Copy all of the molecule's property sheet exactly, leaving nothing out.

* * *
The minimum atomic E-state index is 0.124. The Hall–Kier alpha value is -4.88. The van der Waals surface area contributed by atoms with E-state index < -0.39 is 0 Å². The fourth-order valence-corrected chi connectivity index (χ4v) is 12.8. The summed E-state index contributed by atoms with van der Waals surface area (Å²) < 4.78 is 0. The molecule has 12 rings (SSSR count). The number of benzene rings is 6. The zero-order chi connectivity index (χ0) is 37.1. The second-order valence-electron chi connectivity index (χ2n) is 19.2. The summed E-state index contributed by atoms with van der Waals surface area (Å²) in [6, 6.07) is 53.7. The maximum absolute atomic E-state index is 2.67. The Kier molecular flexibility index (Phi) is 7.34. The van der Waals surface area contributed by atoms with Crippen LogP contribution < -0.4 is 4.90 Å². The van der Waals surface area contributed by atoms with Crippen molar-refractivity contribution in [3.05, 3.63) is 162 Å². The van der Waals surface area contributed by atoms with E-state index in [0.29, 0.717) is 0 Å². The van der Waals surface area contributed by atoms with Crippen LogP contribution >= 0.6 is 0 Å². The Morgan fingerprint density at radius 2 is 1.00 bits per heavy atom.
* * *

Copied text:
The minimum atomic E-state index is 0.124. The Hall–Kier alpha value is -4.88. The van der Waals surface area contributed by atoms with E-state index < -0.39 is 0 Å². The fourth-order valence-corrected chi connectivity index (χ4v) is 12.8. The summed E-state index contributed by atoms with van der Waals surface area (Å²) < 4.78 is 0. The molecule has 12 rings (SSSR count). The number of benzene rings is 6. The zero-order chi connectivity index (χ0) is 37.1. The second-order valence-electron chi connectivity index (χ2n) is 19.2. The summed E-state index contributed by atoms with van der Waals surface area (Å²) in [6, 6.07) is 53.7. The maximum absolute atomic E-state index is 2.67. The Kier molecular flexibility index (Phi) is 7.34. The van der Waals surface area contributed by atoms with Crippen LogP contribution < -0.4 is 4.90 Å². The van der Waals surface area contributed by atoms with Crippen molar-refractivity contribution in [3.05, 3.63) is 162 Å². The van der Waals surface area contributed by atoms with E-state index in [0.29, 0.717) is 0 Å². The van der Waals surface area contributed by atoms with Crippen LogP contribution >= 0.6 is 0 Å². The Morgan fingerprint density at radius 2 is 1.00 bits per heavy atom.